Now, many of us on these Aotearoan shores have despised the selection of Stephen Donald for this tour, ahead of up-and-coming Canterbury first-five Colin Slade. More on the whys and wherefors of that later, but one point his supporters were certain of was his goal-kicking. He might run an appallingly stilted backline, he might opt to do badly-executed grubbers and chip-kicks at inappropriate moments, but at least he can nail the goals.

Well he couldn’t even do that. A nice, kickable penalty which would have relieved the pressure and more or less assured the win was missed. Still a 5-point margin.

Fired up by their good fortune the Aussies fetched the sink from their changing shed and hurled it at the All Black lines. The men in black toiled on defence. We were treated to more bad signs from Donald however. Let’s dwell on one of these, because it is instructive to study his methods. The All Blacks were defending in their 22m and got possession of the ball. With the Aussies all packed between the half-way and the 22m Donald looked up and had a decision to make.

Now, as an aspiring All Black test player what would you have done? Would you have hoofed it out into touch perhaps? Or maybe you would have gone to your support and taken it up into contact, to retain possession? Either of those options would have been sane. What did Donald do? Well, all things considered, he thought it would be best to stab a grubber out from the 22m so that the Australians could just pick it up and bring it right back at us. Unbelievable, but more was to come.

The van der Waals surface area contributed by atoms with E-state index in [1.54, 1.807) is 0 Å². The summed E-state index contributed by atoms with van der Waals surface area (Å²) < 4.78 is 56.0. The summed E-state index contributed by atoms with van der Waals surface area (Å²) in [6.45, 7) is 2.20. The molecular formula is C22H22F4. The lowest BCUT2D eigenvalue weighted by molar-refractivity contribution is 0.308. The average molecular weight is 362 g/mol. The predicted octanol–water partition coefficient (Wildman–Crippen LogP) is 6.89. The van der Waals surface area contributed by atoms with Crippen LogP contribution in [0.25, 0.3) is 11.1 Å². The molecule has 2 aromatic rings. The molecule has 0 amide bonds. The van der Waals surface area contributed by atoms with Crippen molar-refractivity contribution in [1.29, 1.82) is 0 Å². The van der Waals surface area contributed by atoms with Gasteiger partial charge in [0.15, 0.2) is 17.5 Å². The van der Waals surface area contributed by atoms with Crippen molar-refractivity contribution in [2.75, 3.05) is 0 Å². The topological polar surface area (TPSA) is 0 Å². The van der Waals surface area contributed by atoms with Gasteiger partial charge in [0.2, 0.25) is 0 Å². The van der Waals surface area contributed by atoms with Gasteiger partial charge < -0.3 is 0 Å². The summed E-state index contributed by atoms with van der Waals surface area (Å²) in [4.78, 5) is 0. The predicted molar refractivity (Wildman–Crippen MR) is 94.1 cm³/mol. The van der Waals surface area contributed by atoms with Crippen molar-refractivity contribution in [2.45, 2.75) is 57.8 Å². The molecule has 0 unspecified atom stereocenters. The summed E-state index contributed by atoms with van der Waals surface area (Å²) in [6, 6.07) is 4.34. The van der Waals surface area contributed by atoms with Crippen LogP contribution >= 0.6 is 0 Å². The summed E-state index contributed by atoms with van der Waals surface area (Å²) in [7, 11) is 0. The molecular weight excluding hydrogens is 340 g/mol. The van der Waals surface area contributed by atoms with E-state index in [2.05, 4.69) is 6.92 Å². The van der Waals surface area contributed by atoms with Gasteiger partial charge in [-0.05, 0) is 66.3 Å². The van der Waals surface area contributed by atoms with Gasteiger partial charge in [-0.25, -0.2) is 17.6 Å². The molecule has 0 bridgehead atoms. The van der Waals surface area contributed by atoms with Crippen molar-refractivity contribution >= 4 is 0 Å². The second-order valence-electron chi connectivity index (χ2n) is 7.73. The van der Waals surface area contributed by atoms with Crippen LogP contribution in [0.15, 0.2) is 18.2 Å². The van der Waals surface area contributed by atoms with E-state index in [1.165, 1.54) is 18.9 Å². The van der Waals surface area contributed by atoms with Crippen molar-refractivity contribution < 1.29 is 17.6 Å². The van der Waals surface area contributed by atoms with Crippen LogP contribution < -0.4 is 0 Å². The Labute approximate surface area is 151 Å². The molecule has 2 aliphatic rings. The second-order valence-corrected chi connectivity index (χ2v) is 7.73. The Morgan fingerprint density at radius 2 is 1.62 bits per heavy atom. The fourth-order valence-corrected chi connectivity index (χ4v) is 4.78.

A similar situation arose a few minutes later. This time, presumably learning from his last mistake, Donald decided to hoof the ball. Only he kicked it right to a man wearing yellow who didn’t even have to move to catch it just inside his half and run it right back.

But these were just minor points. Indicators of something badly wrong. This all came to a head in the pivotal moment of the test. Once again the All Blacks were encamped on defence in their own 22m, right where Donald seemed to want them, and the Australians were slavering like a pack of rabid Dobermans trying to get the ball over the line. Heroic defence drove them back, and the pressure forced a turnover. It was the 79th minute, possession had been regained at a critical moment, and the ball was in Donald’s hands.

All he needed to do was hoof it into the stands out beyond the 22m.

But Donald’s brain seems to work on a frequency different from the rest of us. It’s the same band as Radio BOZO, which I’ve heard, plays nothing but static.

Instead of kicking a safe touch he kicked it upfield straight to an Australian who, surprise surprise, ran it back in what was the final wave of attacks which unsurprisingly brought a try which O’Connor converted for a two point victory.